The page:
Case Study

Incentivising recycling at household waste recycling centres in Denbighshire

The Collections Blueprint identifies the need for the provision of well signed, equipped and staffed Household Waste Recycling Centres (HWRCs) that enable as many people as possible to access facilities for recycling as wide a range of materials as possible. Modern HWRCs like the one at Rhyl have been designed with all these features in mind. 


Incentivising recycling at household waste recycling centres in Denbighshire

The modern Rhyl HWRC recycles over 80 per cent of all incoming waste

Denbighshire County Council operates three household waste recycling centres (HWRCs) to serve its population of around 95,000. The largest and most-used site is located in Rhyl and provides recycling facilities for over 20,000 households in the town and neighbouring Prestatyn. The county’s smaller inland towns can use the two other sites, based in Denbigh and, further south, Ruthin.  

Together, the sites achieved a recycling rate of 88 per cent in 2014/15, reflecting a process of consistent improvement. In April 2015, the council introduced a separate charge for the kerbside collection of garden waste, which resulted in an increase in the amount subsequently brought to the council’s HWRCs.  

The newly-built HWRC at Marsh Road, Rhyl, has replaced two aging facilities in Rhyl and Prestatyn. This provided an opportunity to develop a more up-to-date layout focused on maximising recycling.

Bespoke layout increases flexibility

Bespoke layout increases flexibility

The HWRC design places containers for heavier and bulkier recycling at a lower level in the centre

The council was keen to future-proof the new site when designing it, as well as ensuring ease of use, making a split-level plan essential. It was decided that instead of constructing a fixed number of bays for containers, the site would be laid out with a road circling the site like an athletics track, with containers on the inside and a straight side wall with a drop down to skips for larger and heavier materials.

The developing recycling culture has had an effect on what happens to the waste after it’s been deposited at the sites. Almost all types of waste are accepted, although users are limited to six bags of rubble, bricks, tiles and soil, even if they come from a household. The sites have had to put something in place to deal with the large range of materials deposited there and the new set-up provides more flexibility.

Keeping things simple with clear signage

Keeping things simple with clear signage

Clear signage helps visitors identify the right bay for their recycling

The Denbighshire philosophy is to keep things as simple as possible for the resident, so instead of having an overarching approach to signage at its sites, the council considers each sign in isolation.

Where signage is necessary, WRAP’s Recycle Now iconography is used to clearly signpost the materials taken by each container. The council fully complies with standards regarding providing signage in Welsh, especially important in the inland towns, with 42 per cent of the population of Ruthin speaking the language. 

Indeed, the only signs that are not statutory or offering essential information are those displaying the current recycling performance of sites. These aim to instil a sense of pride and a feeling of progress in residents by advertising the fact that the level of recycling has risen from around 70 per cent in 2009 to nearly 90 per cent in 2015.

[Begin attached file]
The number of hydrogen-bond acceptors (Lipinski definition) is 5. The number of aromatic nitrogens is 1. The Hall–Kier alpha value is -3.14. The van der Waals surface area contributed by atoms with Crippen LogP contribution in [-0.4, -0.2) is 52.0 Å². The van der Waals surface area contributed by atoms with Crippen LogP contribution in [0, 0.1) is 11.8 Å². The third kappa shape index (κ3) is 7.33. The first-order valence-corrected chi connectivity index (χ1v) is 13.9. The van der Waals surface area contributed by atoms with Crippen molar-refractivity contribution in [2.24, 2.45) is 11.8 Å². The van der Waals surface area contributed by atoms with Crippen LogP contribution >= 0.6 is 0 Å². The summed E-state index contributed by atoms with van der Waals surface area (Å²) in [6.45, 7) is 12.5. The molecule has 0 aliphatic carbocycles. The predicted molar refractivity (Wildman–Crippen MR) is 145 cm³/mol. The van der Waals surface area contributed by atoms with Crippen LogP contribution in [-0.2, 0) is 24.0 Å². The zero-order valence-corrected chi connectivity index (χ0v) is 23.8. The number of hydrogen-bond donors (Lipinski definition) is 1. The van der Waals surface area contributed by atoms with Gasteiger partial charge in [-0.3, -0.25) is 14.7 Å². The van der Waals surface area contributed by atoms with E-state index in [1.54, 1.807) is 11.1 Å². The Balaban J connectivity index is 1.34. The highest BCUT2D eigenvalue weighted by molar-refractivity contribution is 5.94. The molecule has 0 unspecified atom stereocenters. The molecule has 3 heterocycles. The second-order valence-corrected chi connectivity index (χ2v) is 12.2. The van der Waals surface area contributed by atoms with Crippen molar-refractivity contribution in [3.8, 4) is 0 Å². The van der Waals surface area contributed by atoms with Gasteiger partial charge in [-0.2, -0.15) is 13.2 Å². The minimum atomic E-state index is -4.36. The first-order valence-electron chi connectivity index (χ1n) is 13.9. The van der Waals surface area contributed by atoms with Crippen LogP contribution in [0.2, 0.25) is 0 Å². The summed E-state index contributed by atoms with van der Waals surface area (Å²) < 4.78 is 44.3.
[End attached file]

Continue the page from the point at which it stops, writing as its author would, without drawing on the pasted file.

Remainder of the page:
Meet and greet system

Meet and greet system

Staff assisting on arrival helps visitors recycle more

The philosophy of keeping things simple carries over to interaction with the council operatives at the site. In greeting users entering the site, operators give advice on what should be done with the waste brought in and make sure that all waste is sorted, but the approach that they take has evolved in recent years. 

Previously, they emphasised what was expected of users of the site, dealing with residents who brought unsorted household waste. However, the familiarity with the system and separate waste streams that users have developed means that staff can now take a more advanced approach, while also clamping down on traders trying to dump commercial waste.

To encourage staff interaction, the site’s contractor has also introduced an incentive scheme to motivate them to drive better recycling, maximise the payload of skips leaving the site and ward off illicit trade waste. The incentive scheme had a huge effect, reducing the volume of residual waste going through the council’s HWRCs by around 50 per cent.

Mattress recycling hits 98 per cent

Mattress recycling hits 98 per cent

Well sorted materials provide added value

The county’s approach to HWRC waste and recycling is exemplified in the work undertaken with furniture and mattresses. Around 450 tonnes of mattresses are collected at the HWRCs every year, with a recycling rate of 98 per cent.

Following the success of the on-site deconstruction initiative, which started in 2009, CAD Recycling created a dedicated facility for mattress recycling at its site in Denbigh, which opened in 2012. Now, the site processes between 300 and 400 mattresses per day seven days a week from all over north Wales and parts of northwest England.

This all stems from the incentivisation system put in place in Denbighshire to make certain types of recycling financially viable for them. Mattresses were one of the items identified as ending up in residual waste skips while still containing significant material value. As such, the council’s arms-length contractor has developed a new business model, which now generates revenue from this waste stream.

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